5 June 1909, page 16e,
"Water Divining - Successful Operations" on
1 March 1912, page 11d.
"The Divining Rod - Its Use and History" is in the Register,
11 September 1913, page 9g,
"Divining - Value of the Rod" on
26 September 1914, page 13a,
15 October 1914, page 4c,
27 November 1914, page 8d; also see
21 November 1914, page 33a.
"The Divining Rod - Water at Lockleys" is in the Register,
13 February 1914, page 7e.
"Divining - Value of the Rod" is in the Register,
26 September 1914, page 13a; also see
15 October 1914, page 4c.
"The Value of the Divining Rod" is in the Advertiser,
18 November 1914, page 12f; also see
20 November 1914, page 6f,
2 December 1914, page 9c,
27 November 1914, page 8d,
10 December 1914, page 6f,
5 and 12 December 1914, pages 16b and 24e-25a-28e.
"Anzac Water Diviner" is in the Observer,
20 May 1916, page 29b.
"The Divining Rod - Is it a Fake?" is in the Register,
13 September 1916, page 9f; also see
23 July 1924, page 6e,
27 November 1924, page 8f,
2 July 1927, page 5g,
15 and 29 June 1929, pages 30a and 10a,
6 July 1929, page 5d-e,
31 January 1930, page 24e,
13, 19 and 21 February 1930, pages 18f, 18d and 22f,
4 March 1930, page 18e.
"The Divining Rod - Water and Oil Witching" is in the Advertiser,
20 January 1922, page 8d,
"Scientific Divining" on
21 September 1927, page 12i. Also see
28 April 1928, page 5a.
A report on water divining is in the Observer,
2 August 1924, page 7d.
An obituary of a "diviner", W.H. Pole, is in the Observer,
18 September 1926, page 39d.
"Water Divining - Fraud or Special Gift" is in the Advertiser,
7 January 1928, page 19e,
"Water Diviners" on
4 August 1928, page 7i,
15 and 20 May 1929, pages 6e and 6d,
8 and 12 June 1929, pages 8d and 8b,
22 and 29 June 1929, pages 7d-10c and 7a,
6 July 1929, page 5d,
13 November 1930, page 46a.
"Science Has Not Ousted the Divining Rod" is in The Mail,
6 February 1932, page 15c.
"How an Adelaide Scientist Tested a Water Diviner" is in The Mail,
10 June 1933, page 16.
A humorous account of an "Old Cow as a Water Diviner" is in the Advertiser,
7 December 1933, page 16h.
"Rainmaking" is in the Observer,
1 October 1881, page 10b,
"Producing Rain" is in the Express,
21 and 22 April 1884, pages 3c and 3e.
Artificial rainmaking is discussed in them Observer,
29 August 1891, page 10d,
7 November 1891, page 9e,
28 and 30 November 1891, pages 6e and 6a-7g,
4, 11, 12 and 29 January 1892, pages 4f-7b, 6g, 6f and 7h,
28 November 1902, page 6d.
Also see Advertiser,
23 and 26 October 1891, pages 7b and 6c,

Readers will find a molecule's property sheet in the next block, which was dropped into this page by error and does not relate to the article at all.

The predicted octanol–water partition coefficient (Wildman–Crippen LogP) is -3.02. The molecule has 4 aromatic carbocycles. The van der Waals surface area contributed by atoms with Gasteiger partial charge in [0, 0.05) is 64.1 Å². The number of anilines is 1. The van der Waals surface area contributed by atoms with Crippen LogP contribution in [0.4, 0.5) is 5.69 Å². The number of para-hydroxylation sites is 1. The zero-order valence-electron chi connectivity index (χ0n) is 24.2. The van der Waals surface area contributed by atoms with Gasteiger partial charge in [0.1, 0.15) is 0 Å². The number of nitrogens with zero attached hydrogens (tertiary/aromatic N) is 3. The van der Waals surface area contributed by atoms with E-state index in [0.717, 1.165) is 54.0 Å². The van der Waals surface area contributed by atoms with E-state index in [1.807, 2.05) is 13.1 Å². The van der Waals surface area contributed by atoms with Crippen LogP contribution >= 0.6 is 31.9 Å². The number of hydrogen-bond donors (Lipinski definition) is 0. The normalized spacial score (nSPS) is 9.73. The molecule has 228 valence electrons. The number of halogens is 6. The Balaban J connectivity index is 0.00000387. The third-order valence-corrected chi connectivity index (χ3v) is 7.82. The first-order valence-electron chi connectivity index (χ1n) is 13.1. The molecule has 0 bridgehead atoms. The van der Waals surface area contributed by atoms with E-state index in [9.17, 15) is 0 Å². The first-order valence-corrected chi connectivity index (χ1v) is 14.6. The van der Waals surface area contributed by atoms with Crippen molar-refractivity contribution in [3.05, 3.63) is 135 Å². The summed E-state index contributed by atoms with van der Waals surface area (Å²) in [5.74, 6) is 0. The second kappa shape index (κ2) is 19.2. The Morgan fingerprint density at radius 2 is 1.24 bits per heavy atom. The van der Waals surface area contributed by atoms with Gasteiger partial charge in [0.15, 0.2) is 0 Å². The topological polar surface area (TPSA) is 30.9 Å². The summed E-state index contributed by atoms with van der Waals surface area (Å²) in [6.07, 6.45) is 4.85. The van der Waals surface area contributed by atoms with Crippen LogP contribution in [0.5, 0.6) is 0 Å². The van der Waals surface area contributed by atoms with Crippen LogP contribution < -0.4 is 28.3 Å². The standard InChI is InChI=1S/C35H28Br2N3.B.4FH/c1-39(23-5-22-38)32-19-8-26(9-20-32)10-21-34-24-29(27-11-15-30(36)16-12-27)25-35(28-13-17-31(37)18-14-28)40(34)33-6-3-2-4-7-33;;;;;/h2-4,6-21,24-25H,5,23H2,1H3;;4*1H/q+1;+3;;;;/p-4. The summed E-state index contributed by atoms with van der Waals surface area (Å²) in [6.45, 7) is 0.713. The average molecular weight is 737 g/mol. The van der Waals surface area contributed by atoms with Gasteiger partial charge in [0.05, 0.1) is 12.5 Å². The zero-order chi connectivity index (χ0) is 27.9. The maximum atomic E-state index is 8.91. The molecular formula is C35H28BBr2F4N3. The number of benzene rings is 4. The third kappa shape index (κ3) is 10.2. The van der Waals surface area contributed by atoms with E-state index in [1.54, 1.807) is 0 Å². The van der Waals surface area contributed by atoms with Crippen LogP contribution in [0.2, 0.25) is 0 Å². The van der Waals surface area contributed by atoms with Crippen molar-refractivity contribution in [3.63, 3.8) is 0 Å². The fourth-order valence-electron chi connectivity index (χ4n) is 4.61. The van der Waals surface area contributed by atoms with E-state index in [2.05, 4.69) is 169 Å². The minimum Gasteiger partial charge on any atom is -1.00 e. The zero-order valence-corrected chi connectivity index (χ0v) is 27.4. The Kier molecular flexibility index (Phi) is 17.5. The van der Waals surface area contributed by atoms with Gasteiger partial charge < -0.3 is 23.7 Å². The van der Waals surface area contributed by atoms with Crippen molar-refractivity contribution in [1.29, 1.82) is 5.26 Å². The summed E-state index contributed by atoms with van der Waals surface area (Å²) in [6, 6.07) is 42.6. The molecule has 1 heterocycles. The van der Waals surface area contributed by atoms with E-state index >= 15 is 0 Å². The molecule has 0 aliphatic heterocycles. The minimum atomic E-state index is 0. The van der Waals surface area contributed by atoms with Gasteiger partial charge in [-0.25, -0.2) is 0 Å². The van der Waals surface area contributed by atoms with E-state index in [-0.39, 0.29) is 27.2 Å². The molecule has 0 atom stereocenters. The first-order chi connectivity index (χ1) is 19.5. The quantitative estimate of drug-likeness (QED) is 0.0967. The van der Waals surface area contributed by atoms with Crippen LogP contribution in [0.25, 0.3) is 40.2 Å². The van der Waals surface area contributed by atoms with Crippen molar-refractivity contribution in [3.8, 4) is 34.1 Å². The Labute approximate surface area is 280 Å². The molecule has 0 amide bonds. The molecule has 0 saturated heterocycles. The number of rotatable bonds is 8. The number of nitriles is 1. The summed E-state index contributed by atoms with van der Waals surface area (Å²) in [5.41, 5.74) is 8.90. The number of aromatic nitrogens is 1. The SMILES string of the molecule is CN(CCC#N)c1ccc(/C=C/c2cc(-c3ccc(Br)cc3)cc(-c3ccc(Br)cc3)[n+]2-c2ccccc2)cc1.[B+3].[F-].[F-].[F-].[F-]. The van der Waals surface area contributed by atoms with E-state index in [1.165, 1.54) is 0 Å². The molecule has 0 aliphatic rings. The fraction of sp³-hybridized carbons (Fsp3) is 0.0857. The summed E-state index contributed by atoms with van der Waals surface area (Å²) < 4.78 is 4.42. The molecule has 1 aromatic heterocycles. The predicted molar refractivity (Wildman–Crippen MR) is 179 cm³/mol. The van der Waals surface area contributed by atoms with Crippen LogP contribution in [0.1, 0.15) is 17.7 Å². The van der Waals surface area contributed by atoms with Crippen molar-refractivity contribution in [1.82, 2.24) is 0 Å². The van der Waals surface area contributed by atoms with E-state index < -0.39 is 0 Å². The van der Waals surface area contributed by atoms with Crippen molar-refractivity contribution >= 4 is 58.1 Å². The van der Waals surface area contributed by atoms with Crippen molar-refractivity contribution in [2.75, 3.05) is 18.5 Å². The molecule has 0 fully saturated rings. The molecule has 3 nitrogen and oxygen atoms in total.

5, 14, 21, 25 and 30 November 1891, pages 7c, 6e, 6a, 6g and 5f,
3, 25 and 29 December 1891, pages 5e, 7e and 7b,
12, 13 and 20 January 1892, pages 5f, 5f and 5f,
21 March 1892, page 7b,
18 October 1892, page 3f,
4 April 1914, page 19c,
28 May 1929, page 17d and Aborigines.
"Water From the Air" is in the Chronicle,
24 June 1916, page 16a.
Information on a "Wattle Blossom League" a women's branch of the Australian Natives' Association, is in the Register,
19 March 1890, page 6f,
13 May 1890, page 6d,
10 October 1890, page 5a,
12 June 1891, page 5a,
13 May 1890, page 2g,
4 December 1891, page 3b,
6 May 1892, page 2c,
17 May 1890, page 35b.
The events of the first "Wattle Day" are discussed in the Register,
31 August 1910, page 8d,
1, 2 and 3 September 1910, pages 4d-f-5a, 6f and 15e; also see
1, 2 and 19 September 1911, pages 4d, 14c and 8f,
26, 27 and 31 August 1912, pages 6c, 8d and 14c-18d,
2 September 1912, page 8a,
30 August 1913, pages 11c-14d.
"The Stolen Wattle Blossom" is in the Observer,
20 and 27 May 1911, pages 31d and 45b.
A history of the Wattle Day Movement is in the Register,
30 August 1913, pages 11c-14d-17b (includes photographs).
The first annual general meeting of the Wattle League is reported in the Observer,
23 September 1911, page 45e; also see
8 March 1913, page 38d,
6 September 1913, pages 44a-48.
"Children and Wattle Day" is in the Express,
4 November 1913, page 4b.
Photographs are in the Observer,
6 September 1913, pages 30-31.
"The Wattle League and War" is in the Observer,
22 August 1914, page 48d.
A history of the movement is in the Advertiser,
8 October 1912, pages 16d,
18 August 1913, page 16d.
Photographs are in the Observer,
6 September 1913, page 30,
5 September 1914, page 30,
8 September 1923, page 23.
Photograph of an "Apple and Rose Day" are in The Critic,
10 May 1916, page 15.
Also see Register,
1, 2 and 4 September 1916, pages 5c, 8c and 5d,
1 and 3 September 1917, pages 6b-10d and 5f,
30 May 1918, page 5c,
24 August 1918, page 6c,
29 and 30 August 1919, pages 7d and 8d,
1 September 1919, page 7b,
3, 4 and 6 September 1920, pages 6d, 3e-7f and 7a.
A history of the movement is in the Register on
27 August 1921, page 8c; also see
29 August 1921, page 7c,
2 and 4 September 1922, pages 8c-10a and 7b,
1 September 1923, pages 8f-11d,
1 September 1924, page 7c,
28, 29 and 31 August 1925, pages 8f, 9e and 10c,
12 August 1926, page 11e.
"Wattle Day - The Winning Essays" is in the Register,
12 September 1925, page 11e.